Ready to bake? Get our Basic Sourdough Boule recipe here.

Photo Credit: Flourist customer Laura Brehaut 



Hi! Just starting my starter here! I am at day 2 and following a once a day feeding but i see some other website suggesting to feed starter every 12 hours instead of at every 24 hours.
I wonder if it’s best to keep feeding it every 24 hours? Living in NB here and weather is 10-14 degrees outside so i have started to heat inside (if it has to do with temperature). Thanks!
Ps.. i know it can happens at an early stage but my starter is currently doubling in expansion after less than 12 hours if that can indicates it needs to be fed more often?

Shira @ Flourist

Hi Marian! That is a great question! Your starter will do best with a consistent flour source as its food, but in a pinch, you can use other flours. Durum is not the best for starter, so we would recommend a white flour until you can return the flour supply to a freshly milled flour. I hope that helps! So exciting to hear you’ve had success with your bread baking!

Marian MacLean

Hi there,
I have managed to maintain the starter I got from Flourist, and I made a boule that was not bad for a first try. I put the starter in the fridge for a few days, as I wasn’t planning on baking for awhile, but now that I am ready to refresh it I realize I am out of Marquis flour (which is what I was using to refresh) and only have Flourist 00 on hand as well as some Anita’s unbleached white. Would it be ok to use the 00 flour to refresh my starter?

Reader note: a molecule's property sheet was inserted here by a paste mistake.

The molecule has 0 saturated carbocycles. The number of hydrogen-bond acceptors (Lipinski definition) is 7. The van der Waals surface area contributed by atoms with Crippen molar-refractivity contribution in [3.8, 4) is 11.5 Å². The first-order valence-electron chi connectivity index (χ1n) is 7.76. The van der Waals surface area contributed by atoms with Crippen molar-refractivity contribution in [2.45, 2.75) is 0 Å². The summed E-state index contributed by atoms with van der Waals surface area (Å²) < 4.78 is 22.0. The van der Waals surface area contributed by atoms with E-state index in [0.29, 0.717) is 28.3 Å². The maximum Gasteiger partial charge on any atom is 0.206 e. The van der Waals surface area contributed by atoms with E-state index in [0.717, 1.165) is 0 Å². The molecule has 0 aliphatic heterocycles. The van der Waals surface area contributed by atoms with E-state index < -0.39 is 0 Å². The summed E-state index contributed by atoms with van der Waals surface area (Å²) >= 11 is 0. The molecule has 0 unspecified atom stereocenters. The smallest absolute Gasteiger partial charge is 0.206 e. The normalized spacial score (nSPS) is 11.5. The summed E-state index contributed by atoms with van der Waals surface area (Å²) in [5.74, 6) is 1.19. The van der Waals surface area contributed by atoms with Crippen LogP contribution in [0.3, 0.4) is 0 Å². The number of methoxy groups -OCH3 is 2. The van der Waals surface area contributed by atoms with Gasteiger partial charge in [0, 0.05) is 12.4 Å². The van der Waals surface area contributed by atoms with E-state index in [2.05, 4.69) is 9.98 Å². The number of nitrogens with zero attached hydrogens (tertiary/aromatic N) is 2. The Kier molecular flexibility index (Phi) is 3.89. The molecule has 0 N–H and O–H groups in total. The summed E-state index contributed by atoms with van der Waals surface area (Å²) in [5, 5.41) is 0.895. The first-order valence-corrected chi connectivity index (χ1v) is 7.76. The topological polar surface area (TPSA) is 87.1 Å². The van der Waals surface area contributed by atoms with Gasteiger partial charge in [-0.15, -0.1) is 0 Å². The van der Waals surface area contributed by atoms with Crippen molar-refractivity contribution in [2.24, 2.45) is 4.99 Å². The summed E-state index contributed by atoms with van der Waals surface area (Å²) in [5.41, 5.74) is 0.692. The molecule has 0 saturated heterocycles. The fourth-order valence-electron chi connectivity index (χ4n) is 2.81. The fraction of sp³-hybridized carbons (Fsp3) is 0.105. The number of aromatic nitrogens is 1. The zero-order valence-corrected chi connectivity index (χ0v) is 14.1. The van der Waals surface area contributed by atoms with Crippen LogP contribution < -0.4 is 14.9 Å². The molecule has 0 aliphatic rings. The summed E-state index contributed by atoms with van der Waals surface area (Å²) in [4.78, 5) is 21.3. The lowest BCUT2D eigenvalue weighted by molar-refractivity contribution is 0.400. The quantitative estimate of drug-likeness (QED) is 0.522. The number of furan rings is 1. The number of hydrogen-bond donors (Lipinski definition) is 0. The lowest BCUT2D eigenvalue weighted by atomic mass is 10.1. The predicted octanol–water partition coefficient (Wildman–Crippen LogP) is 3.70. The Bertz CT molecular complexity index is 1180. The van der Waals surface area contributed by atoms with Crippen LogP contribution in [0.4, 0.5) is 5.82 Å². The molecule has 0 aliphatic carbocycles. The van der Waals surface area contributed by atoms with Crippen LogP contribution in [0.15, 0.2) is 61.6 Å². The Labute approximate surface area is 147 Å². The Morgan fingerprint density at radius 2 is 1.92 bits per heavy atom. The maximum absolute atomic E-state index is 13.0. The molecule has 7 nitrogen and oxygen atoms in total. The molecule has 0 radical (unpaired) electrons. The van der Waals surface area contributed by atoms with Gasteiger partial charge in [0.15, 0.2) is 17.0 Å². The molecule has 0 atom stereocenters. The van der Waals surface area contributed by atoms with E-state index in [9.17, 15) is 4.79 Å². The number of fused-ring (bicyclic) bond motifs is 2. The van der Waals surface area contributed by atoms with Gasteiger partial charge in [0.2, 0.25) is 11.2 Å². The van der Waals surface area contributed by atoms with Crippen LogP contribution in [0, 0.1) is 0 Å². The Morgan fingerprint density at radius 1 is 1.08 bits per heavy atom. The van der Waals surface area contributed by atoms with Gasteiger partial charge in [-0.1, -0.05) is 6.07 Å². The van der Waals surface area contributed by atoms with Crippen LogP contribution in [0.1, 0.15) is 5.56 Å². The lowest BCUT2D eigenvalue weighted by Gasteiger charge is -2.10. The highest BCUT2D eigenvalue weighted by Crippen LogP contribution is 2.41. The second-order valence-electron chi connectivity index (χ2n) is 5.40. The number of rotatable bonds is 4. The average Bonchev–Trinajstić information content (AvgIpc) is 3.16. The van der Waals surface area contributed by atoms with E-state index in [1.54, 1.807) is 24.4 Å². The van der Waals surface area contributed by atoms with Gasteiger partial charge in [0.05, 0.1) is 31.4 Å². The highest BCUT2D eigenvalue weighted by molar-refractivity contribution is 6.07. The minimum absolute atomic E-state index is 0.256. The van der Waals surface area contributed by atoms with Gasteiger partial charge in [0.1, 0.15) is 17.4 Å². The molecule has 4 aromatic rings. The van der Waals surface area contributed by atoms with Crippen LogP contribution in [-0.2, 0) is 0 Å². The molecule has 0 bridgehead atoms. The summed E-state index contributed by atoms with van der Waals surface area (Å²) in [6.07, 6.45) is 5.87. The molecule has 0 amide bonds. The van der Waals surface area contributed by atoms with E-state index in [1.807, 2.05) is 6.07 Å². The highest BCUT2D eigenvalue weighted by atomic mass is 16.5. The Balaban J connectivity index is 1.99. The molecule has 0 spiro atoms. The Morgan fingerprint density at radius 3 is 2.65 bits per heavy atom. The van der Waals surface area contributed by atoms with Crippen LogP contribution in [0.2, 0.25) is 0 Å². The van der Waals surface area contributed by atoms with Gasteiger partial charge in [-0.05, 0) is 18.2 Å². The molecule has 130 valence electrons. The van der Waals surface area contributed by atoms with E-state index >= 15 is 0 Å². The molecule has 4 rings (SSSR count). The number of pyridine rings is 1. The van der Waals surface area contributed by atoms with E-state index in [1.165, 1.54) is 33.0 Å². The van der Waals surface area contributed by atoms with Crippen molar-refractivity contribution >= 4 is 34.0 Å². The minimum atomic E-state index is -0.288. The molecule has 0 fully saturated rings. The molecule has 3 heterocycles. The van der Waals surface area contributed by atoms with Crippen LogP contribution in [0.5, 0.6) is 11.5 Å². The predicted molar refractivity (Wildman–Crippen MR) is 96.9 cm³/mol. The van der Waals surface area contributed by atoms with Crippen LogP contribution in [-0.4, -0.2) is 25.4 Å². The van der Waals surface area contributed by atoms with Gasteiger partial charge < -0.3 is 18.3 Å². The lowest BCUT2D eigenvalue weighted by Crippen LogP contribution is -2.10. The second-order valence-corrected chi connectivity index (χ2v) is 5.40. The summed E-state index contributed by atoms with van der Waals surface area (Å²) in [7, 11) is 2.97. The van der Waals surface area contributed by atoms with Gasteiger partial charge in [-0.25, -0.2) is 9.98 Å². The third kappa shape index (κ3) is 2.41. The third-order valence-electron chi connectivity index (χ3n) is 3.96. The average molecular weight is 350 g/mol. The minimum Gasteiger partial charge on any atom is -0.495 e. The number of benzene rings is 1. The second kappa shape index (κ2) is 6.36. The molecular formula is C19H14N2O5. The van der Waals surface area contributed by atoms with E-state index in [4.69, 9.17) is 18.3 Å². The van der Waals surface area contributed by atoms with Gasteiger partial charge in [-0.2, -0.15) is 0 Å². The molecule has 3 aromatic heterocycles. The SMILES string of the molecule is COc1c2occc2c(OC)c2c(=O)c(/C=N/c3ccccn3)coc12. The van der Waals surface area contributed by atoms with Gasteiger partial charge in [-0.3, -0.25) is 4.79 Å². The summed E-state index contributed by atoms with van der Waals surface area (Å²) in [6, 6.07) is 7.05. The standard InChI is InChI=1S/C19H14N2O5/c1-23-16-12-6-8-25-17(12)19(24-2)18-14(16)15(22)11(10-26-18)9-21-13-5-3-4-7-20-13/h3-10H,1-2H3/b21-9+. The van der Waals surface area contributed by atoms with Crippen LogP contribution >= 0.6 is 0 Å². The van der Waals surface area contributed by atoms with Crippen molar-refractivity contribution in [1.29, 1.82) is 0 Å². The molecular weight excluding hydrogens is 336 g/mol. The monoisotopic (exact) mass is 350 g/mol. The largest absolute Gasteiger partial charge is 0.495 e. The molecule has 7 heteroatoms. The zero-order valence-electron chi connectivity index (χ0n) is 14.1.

Thank you for the help.

Janna (Flourist)

Hi Ashley, the starter that we sell is ready to use right away, we do suggest giving it a few feeds in your home, using your flour, water etc so that it acclimates to its new environment. But it can also be fed and then used in a recipe as soon as you get it home.

Ashley V

at what stage is the sourdough starter we can purchase from you guys? is it ready to use or do we need to feed it for a week first?